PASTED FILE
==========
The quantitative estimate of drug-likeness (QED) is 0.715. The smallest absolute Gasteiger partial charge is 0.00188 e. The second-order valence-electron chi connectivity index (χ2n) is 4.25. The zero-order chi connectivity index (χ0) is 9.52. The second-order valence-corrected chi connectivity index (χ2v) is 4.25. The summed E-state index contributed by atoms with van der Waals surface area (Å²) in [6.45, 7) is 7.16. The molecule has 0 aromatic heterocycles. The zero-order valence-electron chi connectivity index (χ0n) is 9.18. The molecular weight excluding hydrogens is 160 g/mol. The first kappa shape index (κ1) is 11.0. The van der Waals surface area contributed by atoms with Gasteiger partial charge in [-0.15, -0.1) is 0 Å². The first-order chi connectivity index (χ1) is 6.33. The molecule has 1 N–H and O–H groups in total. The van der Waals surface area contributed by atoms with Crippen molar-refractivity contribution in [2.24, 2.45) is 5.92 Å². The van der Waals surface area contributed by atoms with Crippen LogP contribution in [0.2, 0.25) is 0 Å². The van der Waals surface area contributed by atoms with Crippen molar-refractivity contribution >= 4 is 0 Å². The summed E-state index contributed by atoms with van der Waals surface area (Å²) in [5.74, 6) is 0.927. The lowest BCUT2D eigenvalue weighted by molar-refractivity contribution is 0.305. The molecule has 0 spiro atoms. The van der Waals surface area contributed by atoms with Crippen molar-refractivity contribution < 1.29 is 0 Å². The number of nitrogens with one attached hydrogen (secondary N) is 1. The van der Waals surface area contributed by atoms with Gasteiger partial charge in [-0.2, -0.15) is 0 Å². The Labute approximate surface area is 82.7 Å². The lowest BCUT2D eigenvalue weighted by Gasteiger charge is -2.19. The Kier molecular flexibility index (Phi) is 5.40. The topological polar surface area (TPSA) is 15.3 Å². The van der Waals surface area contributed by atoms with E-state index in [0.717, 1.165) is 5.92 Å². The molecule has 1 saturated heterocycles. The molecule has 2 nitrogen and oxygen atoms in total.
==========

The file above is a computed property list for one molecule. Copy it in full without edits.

The quantitative estimate of drug-likeness (QED) is 0.715. The smallest absolute Gasteiger partial charge is 0.00188 e. The second-order valence-electron chi connectivity index (χ2n) is 4.25. The zero-order chi connectivity index (χ0) is 9.52. The second-order valence-corrected chi connectivity index (χ2v) is 4.25. The summed E-state index contributed by atoms with van der Waals surface area (Å²) in [6.45, 7) is 7.16. The molecule has 0 aromatic heterocycles. The zero-order valence-electron chi connectivity index (χ0n) is 9.18. The molecular weight excluding hydrogens is 160 g/mol. The first kappa shape index (κ1) is 11.0. The van der Waals surface area contributed by atoms with Gasteiger partial charge in [-0.15, -0.1) is 0 Å². The first-order chi connectivity index (χ1) is 6.33. The molecule has 1 N–H and O–H groups in total. The van der Waals surface area contributed by atoms with Crippen molar-refractivity contribution in [2.24, 2.45) is 5.92 Å². The van der Waals surface area contributed by atoms with Crippen LogP contribution in [0.2, 0.25) is 0 Å². The van der Waals surface area contributed by atoms with Crippen molar-refractivity contribution >= 4 is 0 Å². The summed E-state index contributed by atoms with van der Waals surface area (Å²) in [5.74, 6) is 0.927. The lowest BCUT2D eigenvalue weighted by molar-refractivity contribution is 0.305. The molecule has 0 spiro atoms. The van der Waals surface area contributed by atoms with Crippen molar-refractivity contribution < 1.29 is 0 Å². The number of nitrogens with one attached hydrogen (secondary N) is 1. The van der Waals surface area contributed by atoms with Gasteiger partial charge in [-0.2, -0.15) is 0 Å². The Labute approximate surface area is 82.7 Å². The lowest BCUT2D eigenvalue weighted by Gasteiger charge is -2.19. The Kier molecular flexibility index (Phi) is 5.40. The topological polar surface area (TPSA) is 15.3 Å². The van der Waals surface area contributed by atoms with E-state index in [0.717, 1.165) is 5.92 Å². The molecule has 1 saturated heterocycles. The molecule has 2 nitrogen and oxygen atoms in total.